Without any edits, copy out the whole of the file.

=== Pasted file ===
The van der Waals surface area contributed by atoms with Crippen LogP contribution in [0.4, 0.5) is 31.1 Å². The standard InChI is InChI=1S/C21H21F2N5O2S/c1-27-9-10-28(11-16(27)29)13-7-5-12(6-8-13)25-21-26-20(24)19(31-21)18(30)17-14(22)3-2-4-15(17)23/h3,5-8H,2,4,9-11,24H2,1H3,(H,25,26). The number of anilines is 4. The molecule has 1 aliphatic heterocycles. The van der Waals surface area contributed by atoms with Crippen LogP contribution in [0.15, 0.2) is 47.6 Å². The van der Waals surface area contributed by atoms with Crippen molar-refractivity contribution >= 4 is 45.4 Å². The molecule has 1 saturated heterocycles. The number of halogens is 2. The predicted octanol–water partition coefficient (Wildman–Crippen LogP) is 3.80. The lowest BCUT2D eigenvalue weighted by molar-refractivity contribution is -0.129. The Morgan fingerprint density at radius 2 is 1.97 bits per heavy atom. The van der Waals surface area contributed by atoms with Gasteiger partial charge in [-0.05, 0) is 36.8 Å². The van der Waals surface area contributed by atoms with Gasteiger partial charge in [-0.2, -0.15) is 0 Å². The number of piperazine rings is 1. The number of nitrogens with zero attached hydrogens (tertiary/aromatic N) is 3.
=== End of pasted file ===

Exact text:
The van der Waals surface area contributed by atoms with Crippen LogP contribution in [0.4, 0.5) is 31.1 Å². The standard InChI is InChI=1S/C21H21F2N5O2S/c1-27-9-10-28(11-16(27)29)13-7-5-12(6-8-13)25-21-26-20(24)19(31-21)18(30)17-14(22)3-2-4-15(17)23/h3,5-8H,2,4,9-11,24H2,1H3,(H,25,26). The number of anilines is 4. The molecule has 1 aliphatic heterocycles. The van der Waals surface area contributed by atoms with Crippen LogP contribution in [0.15, 0.2) is 47.6 Å². The van der Waals surface area contributed by atoms with Crippen molar-refractivity contribution >= 4 is 45.4 Å². The molecule has 1 saturated heterocycles. The number of halogens is 2. The predicted octanol–water partition coefficient (Wildman–Crippen LogP) is 3.80. The lowest BCUT2D eigenvalue weighted by molar-refractivity contribution is -0.129. The Morgan fingerprint density at radius 2 is 1.97 bits per heavy atom. The van der Waals surface area contributed by atoms with Gasteiger partial charge in [-0.05, 0) is 36.8 Å². The van der Waals surface area contributed by atoms with Gasteiger partial charge in [-0.2, -0.15) is 0 Å². The number of piperazine rings is 1. The number of nitrogens with zero attached hydrogens (tertiary/aromatic N) is 3.